You Can’t Perform CPR on Yourself, So What Can You Do?

If everyone who reads this sends it to 10 people, you can bet that we'll save at least one life. (AnitaKhart / Flickr)
If everyone who reads this sends it to 10 people, you can bet that we'll save at least one life. (AnitaKhart / Flickr)

If everyone who reads this sends it to 10 people, you can bet that we’ll save at least one life.

Let’s say it’s 6:15 p. m. and you’re driving home (alone of course), after an unusually hard day on the job. You’re really tired, upset and frustrated. Suddenly, you start experiencing severe pain in your chest that starts to radiate out into your arm and up into your jaw. You are only about five miles from the hospital nearest your home; unfortunately you don’t know if you’ll be able to make it that far. What can you do? You’ve been trained in CPR but the guy who taught the course neglected to tell you how to perform it on yourself.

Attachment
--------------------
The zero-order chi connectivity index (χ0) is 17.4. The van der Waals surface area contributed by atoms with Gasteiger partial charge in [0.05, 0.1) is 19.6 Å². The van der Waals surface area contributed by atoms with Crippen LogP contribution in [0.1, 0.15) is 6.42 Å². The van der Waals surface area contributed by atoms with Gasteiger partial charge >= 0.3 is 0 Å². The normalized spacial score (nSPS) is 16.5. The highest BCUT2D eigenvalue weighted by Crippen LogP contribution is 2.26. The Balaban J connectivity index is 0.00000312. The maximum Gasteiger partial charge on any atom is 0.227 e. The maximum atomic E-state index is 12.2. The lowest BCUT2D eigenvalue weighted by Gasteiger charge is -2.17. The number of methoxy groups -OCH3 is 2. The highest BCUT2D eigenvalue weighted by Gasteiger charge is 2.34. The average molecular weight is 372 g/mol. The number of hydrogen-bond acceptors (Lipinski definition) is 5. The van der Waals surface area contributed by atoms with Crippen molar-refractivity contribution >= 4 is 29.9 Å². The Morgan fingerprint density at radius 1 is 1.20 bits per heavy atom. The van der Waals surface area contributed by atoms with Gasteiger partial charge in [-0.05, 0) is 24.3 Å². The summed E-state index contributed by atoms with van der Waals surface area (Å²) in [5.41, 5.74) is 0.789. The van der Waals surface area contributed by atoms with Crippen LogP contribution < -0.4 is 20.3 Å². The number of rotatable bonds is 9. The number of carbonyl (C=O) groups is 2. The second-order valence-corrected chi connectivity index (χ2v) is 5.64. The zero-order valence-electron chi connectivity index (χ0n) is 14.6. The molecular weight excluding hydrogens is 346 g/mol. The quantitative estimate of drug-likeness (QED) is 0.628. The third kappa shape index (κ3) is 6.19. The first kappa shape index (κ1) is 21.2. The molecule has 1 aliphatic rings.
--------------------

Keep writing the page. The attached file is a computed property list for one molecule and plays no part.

Since many people are alone when they suffer a heart attack, this article seemed to be in order.

Without help, the person whose heart stops beating properly has only about 10 seconds left before losing consciousness. However, these victims can help themselves by coughing repeatedly and very vigorously. A deep breath should be taken before each cough. The cough must be deep and prolonged, as when producing sputum from deep inside the chest. And a cough must be repeated about every 2 seconds without let up until help arrives, or until the heart is felt to be beating normally again.

Deep breaths get oxygen into the lungs and coughing movements squeeze the heart and keep the blood circulating. The squeezing pressure on the heart also helps it regain normal rhythm. In this way, heart attack victims can get to a hospital.

Tell as many other people as possible about this, it could save their lives!

From Health Cares, Rochester General Hospital via Chapter 240s newsletter AND THE BEAT GOES ON. Originally posted at philcheung.com.

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